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The Power of Connection with Rik Rushton

With Rik Rushton, International Speaker, Life Coach and high-performance sports coach

It’s ironic isn’t it? At a time when we have never been more connected with technology, many of us actually find talking to people or finding the five seconds of courage to ask for the business terrifying. International speaker and high-performance sports coach, Rik Rushton however is here to help - he really knows how to communicate, one conversation at a time. He says, “The quality of my life's going to be dictated by the quality of my connections."

Based on his years of working with individuals, corporations and multinational companies, he has penned 'The Power of Connection' to share his thoughts on how everyone can improve professional performance, personal relationships and their outlook on life in general.

Tune in before the broadcast

Rik says, “There are no successful hermits. We all need other people, and success is not a solo performance." Being yourself however is not always the right fit when attempting to communicate with a wide audience. He says, being yourself is “...fantastic but that's going to connect you with probably two out of every ten people you connect with, on a daily basis, because not everyone's like us. I found we had to be a little bit like a chameleon. Not to be less authentic, but just to change the way we communicate."

He adds, “We've got to tune in before we broadcast. Not everything is Triple J, not everything is FM Hard Rock - some of it could be Talk Radio AM, so we've got to be aware of how the other person wants to have the communication exchange, and it's not always the way we prefer it. So I'm a very fast talker, I use my hands a lot, but some people we speak to speak very softly. So I speak like a double espresso, they speak like a double decaf, and somewhere in between there we've got to find that common ground, build a reality bridge. I want to connect with everybody, not just those who are just like me."

Adjust your personal programming

To be able to find the right way to communicate it may be necessary to adjust your personal programming. Rik says to focus on understanding who you are talking to. Find out what matters to them and on what basis have they made decisions. Rik advises rather than going to a listing presentation and saying, 'Hi, thanks for the opportunity to be here. I'm number one by RateMyAgent' or, 'I'm number one by REB's Top 100', go in and say, 'Lee, Robyn, thanks for the opportunity to be here today. This selling process that you're about to go through has very little to do with me, even less to do with our company - it’s got everything to do with you two and what you're trying to achieve. So help me understand here, what are you trying to achieve with this move?' Then they tell me what they're trying to achieve with the move, and I'll say, 'Ideally, what would you like to get out of today's meeting? And ideally what would you like to get out of our relationship going forward if I was to be your chosen agent to move forward?'

It is these kinds of conversations that establish rapport. Rik says, “Once you've got rapport you open up far more doors."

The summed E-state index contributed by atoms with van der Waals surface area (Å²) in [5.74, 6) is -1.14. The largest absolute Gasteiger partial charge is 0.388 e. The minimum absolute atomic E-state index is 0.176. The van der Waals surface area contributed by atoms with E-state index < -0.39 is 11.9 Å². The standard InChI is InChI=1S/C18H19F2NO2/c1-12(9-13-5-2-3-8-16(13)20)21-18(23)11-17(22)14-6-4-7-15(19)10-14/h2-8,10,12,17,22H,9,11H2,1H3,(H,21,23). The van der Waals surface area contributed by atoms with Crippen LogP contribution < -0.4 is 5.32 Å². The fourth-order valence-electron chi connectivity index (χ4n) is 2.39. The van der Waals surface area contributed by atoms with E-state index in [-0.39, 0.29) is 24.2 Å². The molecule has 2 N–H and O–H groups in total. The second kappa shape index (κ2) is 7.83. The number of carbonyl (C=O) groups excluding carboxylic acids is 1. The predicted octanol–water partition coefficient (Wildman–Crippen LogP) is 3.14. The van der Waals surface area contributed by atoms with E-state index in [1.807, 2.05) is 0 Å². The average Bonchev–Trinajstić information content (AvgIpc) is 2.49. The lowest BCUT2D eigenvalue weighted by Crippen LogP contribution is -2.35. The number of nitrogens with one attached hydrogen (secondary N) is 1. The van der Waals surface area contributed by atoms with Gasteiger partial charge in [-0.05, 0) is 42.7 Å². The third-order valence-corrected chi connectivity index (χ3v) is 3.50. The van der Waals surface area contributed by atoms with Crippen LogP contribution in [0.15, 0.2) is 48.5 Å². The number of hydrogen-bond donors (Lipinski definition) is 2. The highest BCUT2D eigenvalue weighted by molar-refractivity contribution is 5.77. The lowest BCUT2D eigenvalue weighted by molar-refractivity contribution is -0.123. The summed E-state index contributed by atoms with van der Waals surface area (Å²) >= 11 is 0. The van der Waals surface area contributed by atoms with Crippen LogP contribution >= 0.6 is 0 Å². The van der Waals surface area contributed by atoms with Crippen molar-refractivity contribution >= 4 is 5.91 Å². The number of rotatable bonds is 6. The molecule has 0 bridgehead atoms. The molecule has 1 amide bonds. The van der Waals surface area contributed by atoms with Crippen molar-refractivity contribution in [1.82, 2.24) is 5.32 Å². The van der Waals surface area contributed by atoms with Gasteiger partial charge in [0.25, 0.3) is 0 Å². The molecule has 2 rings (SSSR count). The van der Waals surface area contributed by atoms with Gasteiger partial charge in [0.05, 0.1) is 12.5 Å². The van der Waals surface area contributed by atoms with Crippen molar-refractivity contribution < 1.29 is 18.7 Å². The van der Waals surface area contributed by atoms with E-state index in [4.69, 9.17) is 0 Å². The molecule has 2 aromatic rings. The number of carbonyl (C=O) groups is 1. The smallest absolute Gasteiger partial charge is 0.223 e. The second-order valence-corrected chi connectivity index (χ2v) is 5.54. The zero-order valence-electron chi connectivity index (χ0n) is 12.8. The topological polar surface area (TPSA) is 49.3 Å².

Listen and be silent

Rik is emphatic, “When you go through a fast food drive-thru you give your order. The first thing the person on the other end does is repeat back to you what have you just ordered from me, so I can deliver it to you. I think real estate's not too dissimilar to that. I don't want to dumb it down, I'm talking about smartening up. The client will tell you how to get their listing, if you're actually listening. They don't want to hear where you're stuck up in REB's top 100 or RateMyAgent - they already know that anyway. What they want to know is, are you someone? They don't even want to know what you do, they just want to know, does what you do work for us in our situation at the moment?"

The power of please and thank you

Being sincere and nice to everyone is noticed. Rik says, “When someone tries to connect with me or they want to sell me something, or want to get in business with me, or want me to invest in their company, or want me to train their people, the first thing I do is I take them somewhere. A café, a restaurant, or somewhere - because I want to see how they interact with third parties. So if they're nice to me 'cause they want to do business with me, but they're rude to the waiter - they're not a nice person. So I just find always saying please and thank you, the power of gratitude, tells us a lot about the people that we're trying to connect with."

He adds, “There are 86,400 seconds in a day, and it takes one to say thank you. So who could you say thank you to today? I had a mentor who said, 'If you just took five business cards and find five people to thank before you left the office... Just do that, and if you do that five days a week that's 25 a week, that's 100 a month. That's over 1000 a year if you work 10 months in the year. Five thank you notes a day, that would be very easy to do'. Also easy not to do, but easy to do. So I'm very big on saying thank you. I have to thank my parents for that; they taught me to always say please and thank you."

Improve the quality of your connections - Buy Rik's Book

Rik Rushton The Power of Connection: How to Become a Master Communicator in Your Workplace, Your Head Space and at Your Place ISBN-10: 0730349470



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